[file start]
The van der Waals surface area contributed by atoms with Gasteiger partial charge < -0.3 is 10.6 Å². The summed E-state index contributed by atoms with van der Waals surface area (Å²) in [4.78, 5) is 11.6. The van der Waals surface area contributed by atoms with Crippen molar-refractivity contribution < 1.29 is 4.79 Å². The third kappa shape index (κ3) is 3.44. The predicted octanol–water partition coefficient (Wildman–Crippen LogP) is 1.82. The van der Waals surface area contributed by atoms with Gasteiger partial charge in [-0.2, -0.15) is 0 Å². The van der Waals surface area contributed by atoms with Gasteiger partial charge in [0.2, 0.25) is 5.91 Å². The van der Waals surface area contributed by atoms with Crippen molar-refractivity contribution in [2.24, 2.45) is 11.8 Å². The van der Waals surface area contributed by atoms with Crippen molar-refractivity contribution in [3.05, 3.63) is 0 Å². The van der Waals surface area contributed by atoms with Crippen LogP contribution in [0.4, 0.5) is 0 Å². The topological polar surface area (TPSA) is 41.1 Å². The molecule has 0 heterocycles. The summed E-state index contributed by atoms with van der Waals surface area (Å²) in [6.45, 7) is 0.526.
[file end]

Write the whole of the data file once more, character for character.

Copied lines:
The van der Waals surface area contributed by atoms with Gasteiger partial charge < -0.3 is 10.6 Å². The summed E-state index contributed by atoms with van der Waals surface area (Å²) in [4.78, 5) is 11.6. The van der Waals surface area contributed by atoms with Crippen molar-refractivity contribution < 1.29 is 4.79 Å². The third kappa shape index (κ3) is 3.44. The predicted octanol–water partition coefficient (Wildman–Crippen LogP) is 1.82. The van der Waals surface area contributed by atoms with Gasteiger partial charge in [-0.2, -0.15) is 0 Å². The van der Waals surface area contributed by atoms with Gasteiger partial charge in [0.2, 0.25) is 5.91 Å². The van der Waals surface area contributed by atoms with Crippen molar-refractivity contribution in [2.24, 2.45) is 11.8 Å². The van der Waals surface area contributed by atoms with Crippen molar-refractivity contribution in [3.05, 3.63) is 0 Å². The van der Waals surface area contributed by atoms with Crippen LogP contribution in [0.4, 0.5) is 0 Å². The topological polar surface area (TPSA) is 41.1 Å². The molecule has 0 heterocycles. The summed E-state index contributed by atoms with van der Waals surface area (Å²) in [6.45, 7) is 0.526.